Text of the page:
I would like to advocate designing code so that it is easier to debug. When write code, we thinking about many different things:
- What edge cases am I missing?
- How will this code perform?
- How readable is this code?
But most programmers, even really good programmers, don’t think debugging while writing their code.
Here are a few tips:
- Use lots of explaining variables (http://c2.com/cgi/wiki?IntroduceExplainingVariable). You can easily change the value of the explaining variable under the debugger. You can inspect the value of the variable before it goes into the next function.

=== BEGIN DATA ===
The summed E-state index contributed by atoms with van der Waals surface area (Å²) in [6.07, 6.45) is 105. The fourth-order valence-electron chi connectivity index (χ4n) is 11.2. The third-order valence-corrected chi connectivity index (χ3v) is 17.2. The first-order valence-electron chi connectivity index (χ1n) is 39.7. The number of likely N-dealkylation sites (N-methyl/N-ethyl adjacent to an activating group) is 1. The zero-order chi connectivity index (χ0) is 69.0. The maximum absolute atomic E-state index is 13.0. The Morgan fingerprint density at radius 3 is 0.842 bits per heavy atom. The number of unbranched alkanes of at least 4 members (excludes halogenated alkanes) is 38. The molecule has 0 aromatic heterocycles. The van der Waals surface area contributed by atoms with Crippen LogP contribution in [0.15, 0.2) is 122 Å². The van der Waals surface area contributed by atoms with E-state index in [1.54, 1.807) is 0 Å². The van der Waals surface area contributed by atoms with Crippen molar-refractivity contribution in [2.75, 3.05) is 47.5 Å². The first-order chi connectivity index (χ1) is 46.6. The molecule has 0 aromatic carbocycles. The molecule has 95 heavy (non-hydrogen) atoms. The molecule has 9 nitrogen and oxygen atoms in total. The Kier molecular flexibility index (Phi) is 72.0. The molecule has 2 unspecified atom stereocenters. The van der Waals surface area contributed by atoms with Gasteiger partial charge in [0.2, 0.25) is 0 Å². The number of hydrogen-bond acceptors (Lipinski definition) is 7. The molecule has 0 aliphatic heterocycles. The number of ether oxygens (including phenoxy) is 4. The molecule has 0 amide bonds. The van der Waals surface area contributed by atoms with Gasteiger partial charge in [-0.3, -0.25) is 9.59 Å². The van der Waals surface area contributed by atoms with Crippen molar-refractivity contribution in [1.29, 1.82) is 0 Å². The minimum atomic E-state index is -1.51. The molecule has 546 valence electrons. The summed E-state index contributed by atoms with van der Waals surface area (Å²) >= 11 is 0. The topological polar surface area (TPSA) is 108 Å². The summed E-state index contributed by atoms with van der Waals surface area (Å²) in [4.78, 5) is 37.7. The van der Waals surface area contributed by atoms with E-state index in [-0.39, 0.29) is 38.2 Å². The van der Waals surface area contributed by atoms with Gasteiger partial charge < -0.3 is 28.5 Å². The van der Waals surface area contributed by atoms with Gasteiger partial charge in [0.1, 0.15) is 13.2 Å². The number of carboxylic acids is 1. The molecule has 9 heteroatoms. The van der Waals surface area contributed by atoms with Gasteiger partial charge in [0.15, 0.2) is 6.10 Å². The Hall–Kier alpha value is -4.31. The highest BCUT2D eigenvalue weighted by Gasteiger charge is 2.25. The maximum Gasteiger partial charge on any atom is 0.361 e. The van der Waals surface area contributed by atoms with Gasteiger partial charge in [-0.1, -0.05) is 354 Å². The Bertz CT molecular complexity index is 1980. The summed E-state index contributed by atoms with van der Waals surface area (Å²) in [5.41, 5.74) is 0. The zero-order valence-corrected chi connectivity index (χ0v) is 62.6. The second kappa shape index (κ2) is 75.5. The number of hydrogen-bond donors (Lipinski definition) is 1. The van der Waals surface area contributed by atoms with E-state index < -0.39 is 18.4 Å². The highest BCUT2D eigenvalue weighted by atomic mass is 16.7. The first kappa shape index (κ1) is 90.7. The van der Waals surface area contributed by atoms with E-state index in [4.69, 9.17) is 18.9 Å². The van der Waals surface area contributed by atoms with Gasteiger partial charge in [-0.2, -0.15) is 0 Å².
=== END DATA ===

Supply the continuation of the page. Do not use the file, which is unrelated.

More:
- Don’t call multiple non-trivial functions from the same statement. If I have:
It becomes a pain in the butt to pick which function to step into. It is also difficult to inspect the return value, and change it if necessary.
- Don’t use IfFailGo(Func()). IfFailGo is fine, but divide it up into two statements:
hr = Func();
- Prefer inline functions to macros. The C++ compiler doesn’t include macros in the PDBs, but inline functions are still there, and you can step into them or func eval them.
- Prefer enums to #defines or GUIDs. The debugger can give you the human comprehendible version of enums, but never #defines, and only sometimes GUIDs. Clearly sometimes you don’t have a choice, but if you do, enums are great.
- Use actual types instead of VOID*/cast